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Austrian (later American) composer, and writer on music.

Career Summary

Krenek, of a Bohemian catholic family, studied counterpoint and composition with Franz Schreker in Vienna (1916-20) and Berlin (1920-), where he developed his own contrapuntal-atonal style with which he soon became an "enfant terrible" of modern music. Following the scandal-tainted performance of his Second Symphony in 1923, he lived in Switzerland until 1925, subsequently holding positions in the opera houses of Kassel and Wiesbaden, and returning to Vienna in 1928.

His First String Quartet (1921) gained him a contract with Universal Edition, this resulting in the publication of his Symphonische Musik (comp and pubd 1922), his scenic cantata Die Zwingburg (1922, pubd 1923), operas Orpheus und Erydike and Der Sprung über Schatten (1923, pubd 1924), and other works, culminating in his jazz opera Jonny spielt auf (1925, first performed 1927), the work that brought him world-wide fame and independence while marking a return to tonality. In the early 1930s, he turned to twelve-tone composition, producing an opera using that technique, Karl V, in 1933.

From 1933, Krenek's writings and compositions were banned in Germany by the Nazis. At the annexation of Austria in 1938 he emigrated to the USA, by which time he had composed eleven operatic works, several ballets, three symphonies and some dozen other orchestral works, numerous chamber works including five string quartets, and much vocal music. In the USA, he taught at several universities over the next fifty years, from 1947 living in Los Angeles, then Palm Springs, and continuing to be highly active as a composer to the late 1980s, with forays into electronic music, integral serialism, and aleatory.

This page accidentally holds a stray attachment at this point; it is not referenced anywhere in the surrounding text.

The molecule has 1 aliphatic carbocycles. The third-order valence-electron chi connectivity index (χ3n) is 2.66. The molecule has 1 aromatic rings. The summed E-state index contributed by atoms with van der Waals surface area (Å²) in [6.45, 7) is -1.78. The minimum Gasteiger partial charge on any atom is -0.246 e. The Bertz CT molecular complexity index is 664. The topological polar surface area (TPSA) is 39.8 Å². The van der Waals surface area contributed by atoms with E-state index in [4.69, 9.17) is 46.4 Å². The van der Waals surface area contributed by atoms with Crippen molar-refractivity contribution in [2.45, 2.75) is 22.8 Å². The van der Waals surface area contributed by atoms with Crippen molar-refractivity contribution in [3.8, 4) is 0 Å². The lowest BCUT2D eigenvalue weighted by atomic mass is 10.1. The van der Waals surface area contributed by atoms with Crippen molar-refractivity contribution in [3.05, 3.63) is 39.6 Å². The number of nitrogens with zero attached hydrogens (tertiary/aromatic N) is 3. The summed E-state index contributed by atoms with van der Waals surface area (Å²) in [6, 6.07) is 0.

His many writings include:

  • Über neue Musik (1937)
  • Studies in Counterpoint (1940; trans. as Zwölfton Kontrapunkt Studien, 1952)
  • Die Amerikanische Tagebücher 1937-1942
  • Selbstdarstellung (1948) [autobiography]
  • and several other books from the American period.

As a journalist he wrote over 500 articles, for Musikblätter des Anbruch , Pult und Takstock (1925-35, both UE house journals), the Frankfurter Zeitung (1929-33), the Wiener Zeitung (1933-38), and Swiss and American papers and journals.

Krenek and Schenker

Schenker viewed Krenek (of whose teacher, Schreker, he disapproved) as one among many practitioners of the "modern music" that he so lamented, especially when they were promoted by UE. His letters and diaries contain caustic remarks about Jonny spielt auf (he deplored jazz as much as atonal music) at the time of its first Vienna performance on December 31, 1927. As a regular reader of the Frankfurter Zeitung, he must have encountered Krenek's articles in that paper.


  • NGDM2 (2001 and online)
  • Bakers1971
  • MGG
  • OeML Online

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